The Training You Need To Enter The 2018 Golden Globe Yacht Race 

Posted on May 11, 2015 by Richard Shrubb under Sailing Courses, Yacht Racing 1 Comment

ClipperRouteAs a youngster I grew up in awe of the world’s great yacht race the Whitbread (now the Volvo Ocean Race). Giants of men put their vessels and teams together and went around the world as fast as possible with few electronic navigation or weather forecasting aids, and achieved great feats by comparison to what people do today.

Without belittling the feats of modern Volvo Ocean or Vendee Globe skippers, their lives are much easier while they blast around the world today. All have very accurate GPS mapping systems, and they are fed weather forecasts by shore based experts. Their skill is in reading the weather patterns and driving the boat at great speed.

Sailing 26,000 miles nonstop singlehanded around the world in under 80 days is bogglingly fast, and a massive achievement – and with the new foiling IMOCA 60’s in the next edition you can expect yachtsmen to return in well under that time.

In the next Volvo Ocean, there will even be continuous live video coverage of all the boats because of a new constellation of communications satellites that will allow high speed video streaming even 1500 miles from civilisation in the Southern Ocean.

Honestly? This makes the race a little dull for me. I’m not interested in watching the crews eating their breakfasts – I want to see giants doing amazing feats, and with all the technology in place these guys have become little more than extremely fit athletes sailing for 20 days at a stretch. By comparison to the era of Peter Blake’s Steinlager I, these guys are on a different planet.

The Golden Globe yacht race

In 2018 a group of yachts will leave Falmouth, England and race nonstop around the world. OK, something it seems every man and his dog seems to do these days, complete with your fans watching you eating your breakfast in a Cape Horn snorter with 15 days to go before you get home for tea and medals.

These yachts will be between 32 and 36 feet long. (Yawn – Mini Transat size…). This is where it gets interesting. The boats are to be of a design no later than 1988, and the skippers will only be allowed to navigate using manual instruments and paper charts. They will have to work out the weather coming their way using weather forecasting techniques of the 1960’s. Typically, the yachts are expected to take 300 days to sail nonstop around the world, singlehanded.

The Golden Globe is a race commemorating the 50th anniversary of Sir Robin Knox Johnston’s singlehanded, non stop race around the world in 1968 on Suhaili, a 32ft ketch. Nine started the race, four of whom retired and one who committed suicide. Four made it home.

What’s this got to do with training?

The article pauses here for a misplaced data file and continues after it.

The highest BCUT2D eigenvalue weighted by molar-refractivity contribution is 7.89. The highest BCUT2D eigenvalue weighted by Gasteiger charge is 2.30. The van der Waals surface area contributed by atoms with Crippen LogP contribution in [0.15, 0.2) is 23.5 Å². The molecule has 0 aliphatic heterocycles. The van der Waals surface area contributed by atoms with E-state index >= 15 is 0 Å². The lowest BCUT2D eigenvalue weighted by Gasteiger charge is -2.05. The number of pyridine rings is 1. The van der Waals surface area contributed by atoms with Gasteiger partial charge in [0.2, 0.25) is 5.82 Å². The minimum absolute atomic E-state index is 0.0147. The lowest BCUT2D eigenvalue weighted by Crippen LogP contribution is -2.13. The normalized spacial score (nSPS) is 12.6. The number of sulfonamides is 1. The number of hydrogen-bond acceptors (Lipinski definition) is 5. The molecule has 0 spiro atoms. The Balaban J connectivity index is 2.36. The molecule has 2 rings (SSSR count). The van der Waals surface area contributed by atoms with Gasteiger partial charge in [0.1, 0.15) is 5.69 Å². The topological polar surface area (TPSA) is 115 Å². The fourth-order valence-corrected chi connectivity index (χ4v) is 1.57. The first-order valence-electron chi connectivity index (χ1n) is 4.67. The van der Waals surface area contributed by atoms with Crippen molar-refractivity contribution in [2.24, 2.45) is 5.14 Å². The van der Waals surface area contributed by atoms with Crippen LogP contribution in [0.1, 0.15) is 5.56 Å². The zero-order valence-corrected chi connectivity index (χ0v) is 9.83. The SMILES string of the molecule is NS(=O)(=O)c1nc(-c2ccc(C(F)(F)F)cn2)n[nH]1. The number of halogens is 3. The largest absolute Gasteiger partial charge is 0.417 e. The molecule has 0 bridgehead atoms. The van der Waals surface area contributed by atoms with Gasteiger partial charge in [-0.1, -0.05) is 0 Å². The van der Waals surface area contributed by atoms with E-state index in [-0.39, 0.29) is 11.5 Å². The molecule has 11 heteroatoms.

I’m seriously tempted to try to join these giants of men. If I didn’t have a seven week old daughter at home I’d be trying to raise the £200,000 or so I’d need to get to the start line. Let’s analyse my impossible fantasy…

OK, so I’m pretty knowledgeable about sailing. Not unlike an armchair general telling people in the pub how he’d defeat ISIS after a couple of pints? Not quite. I have thousands of miles of sailing experience in conditions ranging from dead calm to screaming gales. I have been shipwrecked twice, and been in fear of my life on many an occasion. I am but a maggot by comparison to the giants about to do the 2018 race.

I’d need experience. To be invited to join the race you need 8,000 miles, 2,000 of which must be singlehanded. I have 3,500 logged sailing miles so would need to cross the Atlantic twice, once singlehanded. I’d not be confident with just that, to be honest. The best bet would be to do a Fast Track Yachtmaster Xpress course over 13 weeks to achieve the RYA Yachtmaster Ocean. This costs in the region of US $15,000.

Much of this is crewed sailing. I’d not have the confidence or competence to go it alone with a Yachtmaster Xpress course under my belt. I’d really then need to sail a hard route, perhaps from San Francisco to New York via Cape Horn, singlehanded along the pre railway trading route between the two cities – this route is 13,225 miles.

Ideally I’d like to do this as a race prep in my pre 1988 design boat using a sextant and paper charts to get me to New York. At 6mph – the typical speed of a vessel of this type – this would take around 3 months. Add in the passage planning and preparation? I’d better find the fifteen grand in the next few weeks to begin my adventure! Or…? In 2018 I’ll likely watch for the weekly race reports from the competitors, and look forward to their mid race interview in Storm Bay, Tasmania, halfway around their 300 day adventure…


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